Maybe at the time scales involved, the power module (nuclear, which was assisted by photocells when the craft was near the sun, but no more) will have long petered out before directional emission of infrared photons could significantly slow the craft let alone stop it.
I’m cudgeling my brain without success to remember the name of the little physics toy that had an assembly of two to four vanes, painted white on one side and black on the other, mounted to pivot in a nearly evacuated glass bulb. Sunlight would make the vane assembly turn as the black side of the vanes became warmer than the white side. And yet it wasn’t light pressure that achieved this, but differential between how the residual gas in the bulb was warmed and set in motion at the surfaces of the vanes.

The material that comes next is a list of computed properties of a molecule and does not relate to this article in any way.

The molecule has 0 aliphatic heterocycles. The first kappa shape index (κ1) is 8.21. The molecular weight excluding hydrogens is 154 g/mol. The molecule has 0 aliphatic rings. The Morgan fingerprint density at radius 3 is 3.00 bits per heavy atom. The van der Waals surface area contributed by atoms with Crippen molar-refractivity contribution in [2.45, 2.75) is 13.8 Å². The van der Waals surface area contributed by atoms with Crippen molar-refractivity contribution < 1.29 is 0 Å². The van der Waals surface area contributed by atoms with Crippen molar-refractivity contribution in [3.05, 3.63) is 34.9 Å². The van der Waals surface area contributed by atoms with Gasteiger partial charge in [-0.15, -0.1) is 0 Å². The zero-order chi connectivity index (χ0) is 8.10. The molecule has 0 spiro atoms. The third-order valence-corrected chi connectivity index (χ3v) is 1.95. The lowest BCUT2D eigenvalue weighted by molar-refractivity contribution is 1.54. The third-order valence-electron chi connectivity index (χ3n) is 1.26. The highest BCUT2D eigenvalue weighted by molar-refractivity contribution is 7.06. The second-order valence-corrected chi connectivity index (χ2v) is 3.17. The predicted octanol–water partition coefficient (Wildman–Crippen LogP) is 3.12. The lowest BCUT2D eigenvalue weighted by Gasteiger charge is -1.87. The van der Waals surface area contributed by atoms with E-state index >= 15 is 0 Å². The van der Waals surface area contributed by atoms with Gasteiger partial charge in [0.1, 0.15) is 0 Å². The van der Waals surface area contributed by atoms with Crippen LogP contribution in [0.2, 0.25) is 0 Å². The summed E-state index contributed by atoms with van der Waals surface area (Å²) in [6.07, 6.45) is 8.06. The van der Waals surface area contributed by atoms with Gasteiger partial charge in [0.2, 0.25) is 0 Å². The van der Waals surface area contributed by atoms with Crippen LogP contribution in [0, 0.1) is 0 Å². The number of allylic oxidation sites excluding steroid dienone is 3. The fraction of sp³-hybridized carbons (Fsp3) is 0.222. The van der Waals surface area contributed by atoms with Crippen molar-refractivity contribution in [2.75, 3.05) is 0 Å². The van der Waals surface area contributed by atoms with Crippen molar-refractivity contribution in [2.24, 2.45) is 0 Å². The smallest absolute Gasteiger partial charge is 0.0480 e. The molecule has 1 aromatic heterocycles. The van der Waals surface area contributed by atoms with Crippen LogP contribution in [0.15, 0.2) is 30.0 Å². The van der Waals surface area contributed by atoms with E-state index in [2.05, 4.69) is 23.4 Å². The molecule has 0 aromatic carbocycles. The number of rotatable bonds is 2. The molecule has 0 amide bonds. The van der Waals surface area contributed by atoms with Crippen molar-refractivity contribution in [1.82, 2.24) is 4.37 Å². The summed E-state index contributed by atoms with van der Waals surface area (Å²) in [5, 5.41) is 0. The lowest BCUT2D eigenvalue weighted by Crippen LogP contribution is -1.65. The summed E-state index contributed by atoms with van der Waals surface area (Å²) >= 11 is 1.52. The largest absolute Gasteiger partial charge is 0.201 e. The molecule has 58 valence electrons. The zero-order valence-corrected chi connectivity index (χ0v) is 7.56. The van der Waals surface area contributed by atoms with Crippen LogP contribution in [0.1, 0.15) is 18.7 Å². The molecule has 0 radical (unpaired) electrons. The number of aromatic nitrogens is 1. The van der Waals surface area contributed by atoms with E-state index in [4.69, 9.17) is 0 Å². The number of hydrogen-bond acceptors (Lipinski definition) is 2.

That's a Radiometer.
Or... the white surface reflected 'light', and the black surface absorbed light. In a sense, repulsion and attraction. The gas near the white surface would tend to expand due to the additional 'reflected heat', adding 'repulsion' to the mix.
Maybe it's a combination of things, instead of one thing.